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Analytical and Bioanalytical Chemistry

, Volume 411, Issue 19, pp 4987–4998 | Cite as

Protein profiling and pseudo-parallel reaction monitoring to monitor a fusion-associated conformational change in hemagglutinin

  • Khanh K. Nguyen
  • Stephanie Thurmond
  • Rong HaiEmail author
  • Joseph C. GenereuxEmail author
Research Paper
Part of the following topical collections:
  1. Young Investigators in (Bio-)Analytical Chemistry

Abstract

Influenza infection requires viral escape from early endosomes into the cytosol, which is enabled by an acid-induced irreversible conformational transformation in the viral protein hemagglutinin. Despite the direct relationship between this conformational change and infectivity, label-free methods for characterizing this and other protein conformational changes in biological mixtures are limited. While the chemical reactivity of the protein backbone and side-chain residues is a proxy for protein conformation, coupling this reactivity to quantitative mass spectrometry is a challenge in complex environments. Herein, we evaluate whether electrophilic amidination coupled with pseudo-parallel reaction monitoring is an effective label-free approach to detect the fusion-associated conformational transformation in recombinant hemagglutinin (rHA). We identified rHA peptides that are differentially amidinated between the pre- and post-fusion states, and validated that this difference relies upon the fusion-associated conformational switch. We further demonstrate that we can distinguish the fusion profile in a matrix of digested cellular lysate. This fusion assay can be used to evaluate fusion competence for modified HA.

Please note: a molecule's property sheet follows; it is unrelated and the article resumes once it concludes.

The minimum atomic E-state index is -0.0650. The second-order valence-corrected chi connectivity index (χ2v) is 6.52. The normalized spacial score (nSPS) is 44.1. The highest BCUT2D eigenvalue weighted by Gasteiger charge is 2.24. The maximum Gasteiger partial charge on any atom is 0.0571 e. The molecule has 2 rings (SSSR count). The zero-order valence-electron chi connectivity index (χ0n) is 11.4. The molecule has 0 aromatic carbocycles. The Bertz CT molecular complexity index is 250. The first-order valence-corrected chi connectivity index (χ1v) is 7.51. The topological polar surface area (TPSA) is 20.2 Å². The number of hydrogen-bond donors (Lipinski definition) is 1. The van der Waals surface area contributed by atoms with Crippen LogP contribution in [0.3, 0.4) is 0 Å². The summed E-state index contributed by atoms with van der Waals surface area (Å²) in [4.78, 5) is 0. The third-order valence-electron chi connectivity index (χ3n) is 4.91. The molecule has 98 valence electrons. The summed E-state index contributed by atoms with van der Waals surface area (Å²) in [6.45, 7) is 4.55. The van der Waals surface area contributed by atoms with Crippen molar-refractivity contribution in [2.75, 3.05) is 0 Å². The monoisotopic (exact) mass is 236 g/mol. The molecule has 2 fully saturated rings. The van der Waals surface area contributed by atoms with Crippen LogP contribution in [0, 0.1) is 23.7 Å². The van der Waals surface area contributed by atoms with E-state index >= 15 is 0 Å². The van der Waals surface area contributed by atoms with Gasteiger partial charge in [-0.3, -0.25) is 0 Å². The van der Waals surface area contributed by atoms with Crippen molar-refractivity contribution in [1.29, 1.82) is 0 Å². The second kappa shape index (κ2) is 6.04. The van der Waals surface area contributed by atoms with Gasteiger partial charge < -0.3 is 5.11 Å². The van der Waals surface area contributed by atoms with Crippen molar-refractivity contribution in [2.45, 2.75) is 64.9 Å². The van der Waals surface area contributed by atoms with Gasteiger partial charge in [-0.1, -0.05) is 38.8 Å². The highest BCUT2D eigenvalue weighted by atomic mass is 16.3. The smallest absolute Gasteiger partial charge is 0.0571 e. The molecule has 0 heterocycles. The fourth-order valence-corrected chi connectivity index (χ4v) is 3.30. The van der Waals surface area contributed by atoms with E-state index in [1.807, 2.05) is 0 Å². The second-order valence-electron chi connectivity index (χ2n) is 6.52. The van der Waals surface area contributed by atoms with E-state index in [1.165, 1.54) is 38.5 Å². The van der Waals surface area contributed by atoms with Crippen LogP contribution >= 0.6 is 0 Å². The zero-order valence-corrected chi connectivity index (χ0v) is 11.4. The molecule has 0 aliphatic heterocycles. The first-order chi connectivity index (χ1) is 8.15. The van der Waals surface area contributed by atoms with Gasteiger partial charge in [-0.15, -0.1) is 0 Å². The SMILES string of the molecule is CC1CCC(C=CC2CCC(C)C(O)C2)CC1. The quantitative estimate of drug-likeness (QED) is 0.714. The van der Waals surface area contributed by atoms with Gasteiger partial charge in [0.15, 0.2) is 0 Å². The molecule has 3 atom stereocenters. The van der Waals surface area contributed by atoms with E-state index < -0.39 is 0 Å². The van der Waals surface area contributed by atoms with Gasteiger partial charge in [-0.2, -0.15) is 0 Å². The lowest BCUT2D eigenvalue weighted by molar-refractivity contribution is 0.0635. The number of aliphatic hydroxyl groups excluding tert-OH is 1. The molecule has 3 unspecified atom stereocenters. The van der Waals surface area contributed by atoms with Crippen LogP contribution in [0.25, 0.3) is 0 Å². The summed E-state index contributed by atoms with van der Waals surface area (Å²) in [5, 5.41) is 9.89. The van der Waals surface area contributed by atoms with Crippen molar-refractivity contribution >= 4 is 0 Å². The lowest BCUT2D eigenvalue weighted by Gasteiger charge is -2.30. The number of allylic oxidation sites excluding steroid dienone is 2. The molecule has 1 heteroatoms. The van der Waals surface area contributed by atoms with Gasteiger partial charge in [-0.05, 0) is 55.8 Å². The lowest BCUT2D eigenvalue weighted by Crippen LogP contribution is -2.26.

Graphical abstract

Keywords

Protein conformation Protein amidination Mass spectrometry Parallel reaction monitoring Viral fusion Hemagglutinin 

Notes

Funding information

This work was supported by a UCR Research and Economic Development SEED grant. Multiple reaction monitoring was performed on a TSQ Quantiva in the UCR Analytical Chemistry Instrumentation Facility, which was acquired from a NIH National Center for Research Resources grant 1S10RR022331. Molecular graphics and analyses performed with UCSF Chimera, developed by the Resource for Biocomputing, Visualization, and Informatics at the University of California, San Francisco, with the support from NIH P41-GM103311.

Compliance with ethical standards

Conflict of interest

The authors declare that they have no conflict of interest.

Supplementary material

216_2019_1921_MOESM1_ESM.pdf (2.3 mb)
ESM 1 (PDF 2.26 MB)

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Copyright information

© Springer-Verlag GmbH Germany, part of Springer Nature 2019

Authors and Affiliations

  1. 1.Department of ChemistryUniversity of California RiversideRiversideUSA
  2. 2.Department of Plant Pathology & MicrobiologyUniversity of California RiversideRiversideUSA

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